Are Europe’s Jews safe?

Action and Protection Foundation held an international conference in Budapest to mark the 5th anniversary of its activities. The nature, impact and potential risks of mass migration to Europe, the methodological issues of measuring anti-Semitism, and the responsiveness of young people to anti-Semitism and extremism were among the topics discussed by prominent Hungarian and international experts during the conference. Minister of State at the Ministry of Foreign Affairs and Trade Dr. István Mikola and Deputy State Secretary of the Prime Minister’s Office Dr. Csaba Latorcai also attended the event.

In his opening speech, Secretary of Action and Protection Foundation Kálmán Szalai highlighted that Executive Rabbi Slomó Köves initiated the establishment of the foundation five years ago with the aims of actively engaging in the protection of Jewish compatriots who become victims of identity harm, as well as monitoring and taking action against hate incidents.

Executive Rabbi of the Unified Hungarian Jewish Congregation (EMIH) Slomó Köves said in his keynote speech that Jewish communities had long been locked into a negative mindset believing that the natural inclination to self-defense did not apply to Jewish people. Many thought that this was the business of “the great”: they will be protected by the state, by political parties, human rights activists, civil society organizations, or the great powers. Rabbi Köves also expressed his regret that they were often left alone when they needed help the most. Therefore, in his opinion, the Jewish community shall start taking responsibility for their own safety.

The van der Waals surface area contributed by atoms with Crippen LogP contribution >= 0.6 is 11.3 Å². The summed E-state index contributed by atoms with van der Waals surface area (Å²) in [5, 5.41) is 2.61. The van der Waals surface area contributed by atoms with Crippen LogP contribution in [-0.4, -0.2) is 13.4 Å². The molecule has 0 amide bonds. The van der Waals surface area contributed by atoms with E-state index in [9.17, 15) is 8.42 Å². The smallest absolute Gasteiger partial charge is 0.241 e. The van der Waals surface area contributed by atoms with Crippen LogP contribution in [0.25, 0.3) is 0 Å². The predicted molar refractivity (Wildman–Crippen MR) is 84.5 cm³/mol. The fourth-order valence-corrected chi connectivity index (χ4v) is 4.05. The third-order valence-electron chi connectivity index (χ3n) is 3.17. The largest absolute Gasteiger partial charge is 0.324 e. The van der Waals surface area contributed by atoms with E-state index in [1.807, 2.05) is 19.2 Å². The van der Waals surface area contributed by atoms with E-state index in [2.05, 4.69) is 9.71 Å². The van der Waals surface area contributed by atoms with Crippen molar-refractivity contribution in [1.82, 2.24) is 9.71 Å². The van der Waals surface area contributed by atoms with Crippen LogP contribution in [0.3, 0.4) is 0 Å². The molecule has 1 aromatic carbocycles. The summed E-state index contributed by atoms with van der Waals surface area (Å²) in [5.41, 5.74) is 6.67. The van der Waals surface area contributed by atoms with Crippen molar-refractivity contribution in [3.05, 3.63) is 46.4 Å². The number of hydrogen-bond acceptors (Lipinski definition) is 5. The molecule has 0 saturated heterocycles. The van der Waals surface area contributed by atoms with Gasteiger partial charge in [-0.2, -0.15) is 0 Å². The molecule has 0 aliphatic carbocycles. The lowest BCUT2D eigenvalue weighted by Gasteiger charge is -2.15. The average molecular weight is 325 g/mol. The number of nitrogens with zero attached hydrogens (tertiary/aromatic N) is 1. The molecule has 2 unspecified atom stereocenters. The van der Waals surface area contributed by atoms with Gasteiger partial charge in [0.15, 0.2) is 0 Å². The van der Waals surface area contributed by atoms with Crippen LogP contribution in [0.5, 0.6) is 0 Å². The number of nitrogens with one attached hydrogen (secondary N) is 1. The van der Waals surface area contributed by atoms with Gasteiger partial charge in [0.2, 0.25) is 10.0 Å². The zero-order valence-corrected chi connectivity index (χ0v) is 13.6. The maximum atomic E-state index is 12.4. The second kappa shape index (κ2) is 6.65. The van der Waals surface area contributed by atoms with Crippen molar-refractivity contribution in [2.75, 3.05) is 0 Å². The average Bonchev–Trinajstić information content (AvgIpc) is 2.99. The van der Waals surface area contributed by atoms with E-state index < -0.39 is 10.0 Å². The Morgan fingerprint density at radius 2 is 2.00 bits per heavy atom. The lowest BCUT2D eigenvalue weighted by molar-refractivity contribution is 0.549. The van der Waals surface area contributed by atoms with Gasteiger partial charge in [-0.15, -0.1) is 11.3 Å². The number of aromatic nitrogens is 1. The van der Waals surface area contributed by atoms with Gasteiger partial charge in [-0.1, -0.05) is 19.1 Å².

Slomó Köves explained: “Our activities are based on three pillars: responsibility, co-operation and action. Under taking responsibility, I mean that it is harmful if we wait for others to help us when action needs to be taken against anti-Semitism. Therefore, APF takes a number of steps in line with this idea: we monitor anti-Semitic hate incidents on a monthly basis, we conduct research on anti-Semitic attitudes every year in accordance with OSCE international standards, and in the last five years, we launched 87 legal proceedings in Hungary and the US and initiated 4 legislative amendments that were approved. We have also cooperated with both Hungarian and international organizations. There’s a Talmudic saying that says: ‘If I am not for myself, who will be for me? If I am only for myself, what am I? And if not now, when?’. Not only does this saying refer to our faith in the Lord and his help, but also to the fact that we need to be aware of our responsibilities, we should start taking action and ask help from others who take the problems of Jewish communities seriously and who could become partners in our mission. We should not be self-important or distrusting. If we look for co-operation, we will find it, just as APF has found it – whether we are talking about international organizations like the Anti-Defamation League led by Andrew Srulevitch, the American Jewish Committee, or the London-based unit for Government and International Affairs of the Community Security Trust directed by Michael Whine. Still on cooperation, we could mention András Kovács, Dániel Róna and Endre Hann with whom we have been conducting research, as well as the positive attitude that the Ministry of Interior and the Prime Minister’s Office have towards us. We have also worked together with various entities in the field of education, we have offered lectures at the National University of Public Service, but it may be even more important that we have been raising awareness of the dangers of anti-Semitism by teaching the younger generation in secondary schools.